The state’s forest officials told villagers to evict land or face consequences

By Ishan Kukreti
Tribals from Kamat village in Gujarat's Dang district pose for a photo. The village is home to Konkani, Bhil and Warli tribal communities Photo: Centre for Social Justice

 Tribals from Kamat village in Gujarat’s Dang district pose for a photo. The village is home to Konkani, Bhil and Warli tribal communities Photo: Centre for Social Justice

Even as the entire country was under a lockdown to curb the spread of the novel coronavirus disease (COVID-19), Gujarat’s forest department officials on April 6, 2020, allegedly torched the huts and fields of forest dwellers in Dang district.

The forest officials reportedly reached Kamat village — home to Konkani, Bhil and Warli tribal communities — early morning on that day and gave an oral warning to the villagers to evict their traditionally held land, after damaging their property.

They burned preparations of the aadar — a tradition where wood and cowdung is burned on a field for cultivation — of two individuals and torched two huts as well, said a villager, requesting anonymity.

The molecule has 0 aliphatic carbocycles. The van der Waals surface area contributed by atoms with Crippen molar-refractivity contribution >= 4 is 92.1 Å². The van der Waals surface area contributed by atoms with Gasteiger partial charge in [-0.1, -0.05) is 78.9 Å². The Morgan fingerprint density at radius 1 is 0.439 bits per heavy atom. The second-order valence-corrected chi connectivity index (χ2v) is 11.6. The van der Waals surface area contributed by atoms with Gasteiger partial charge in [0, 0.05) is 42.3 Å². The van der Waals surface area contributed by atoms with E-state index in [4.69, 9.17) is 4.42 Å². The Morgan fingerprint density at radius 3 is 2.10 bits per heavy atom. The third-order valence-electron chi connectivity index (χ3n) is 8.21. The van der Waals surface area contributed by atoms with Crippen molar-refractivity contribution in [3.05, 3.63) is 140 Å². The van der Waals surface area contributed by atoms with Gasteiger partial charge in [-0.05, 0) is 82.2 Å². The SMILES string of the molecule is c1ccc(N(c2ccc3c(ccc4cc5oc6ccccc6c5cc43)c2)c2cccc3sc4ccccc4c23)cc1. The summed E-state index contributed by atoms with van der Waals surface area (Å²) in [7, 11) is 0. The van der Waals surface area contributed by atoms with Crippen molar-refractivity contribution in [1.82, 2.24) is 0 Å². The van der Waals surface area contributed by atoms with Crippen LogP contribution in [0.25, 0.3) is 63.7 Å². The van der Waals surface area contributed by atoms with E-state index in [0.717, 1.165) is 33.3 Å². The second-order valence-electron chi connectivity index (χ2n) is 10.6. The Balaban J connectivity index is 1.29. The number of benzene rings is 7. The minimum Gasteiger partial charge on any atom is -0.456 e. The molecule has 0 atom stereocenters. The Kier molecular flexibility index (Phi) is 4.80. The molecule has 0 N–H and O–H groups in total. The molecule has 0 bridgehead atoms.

“Around 10 am in the morning, the forest department officials gave an oral warning to six villagers to evict the land or face consequences,” the villager said.

The people in the village lived and cultivated land in the area for three generations, according to him.

There were 51 individual forest rights claims filed in 2007 under the Forest Rights Act, 2006. All of them — except three — were rejected by the district-level committee (DLC).

Documents including Aadhaar cards and ration cards along with oral testimonies of village elders were submitted by the claimants to authorities, said the villager.

The claims were rejected by the DLC on the basis of satellite imagery, according to Roshan Saroliya, a member of the Centre for Social Justice, a Gujarat-based organisation working for tribal rights.

“A high court order from 2013 given in the case of Arch Vahini vs State of Gujarat & others, however, made it clear that claims could not be rejected on the basis of satellite imagery,” said Saroliya.

The state had to re-examine all claims by doing spot visits, he said, adding that while the claims were re-examined, the visits were not conducted.

The claims were under appeal and pending with the DLC, according to him.

“The officials would come to the village, but would not visit the areas in question,” he said.

The forest department showed no sensitivity at the time of a pandemic and lockdown, Saroliya said.

DN Rabari, the divisional forest officer of the south Dang forest division, however, said the government was not aware of the incident.

courtesy Down To earth

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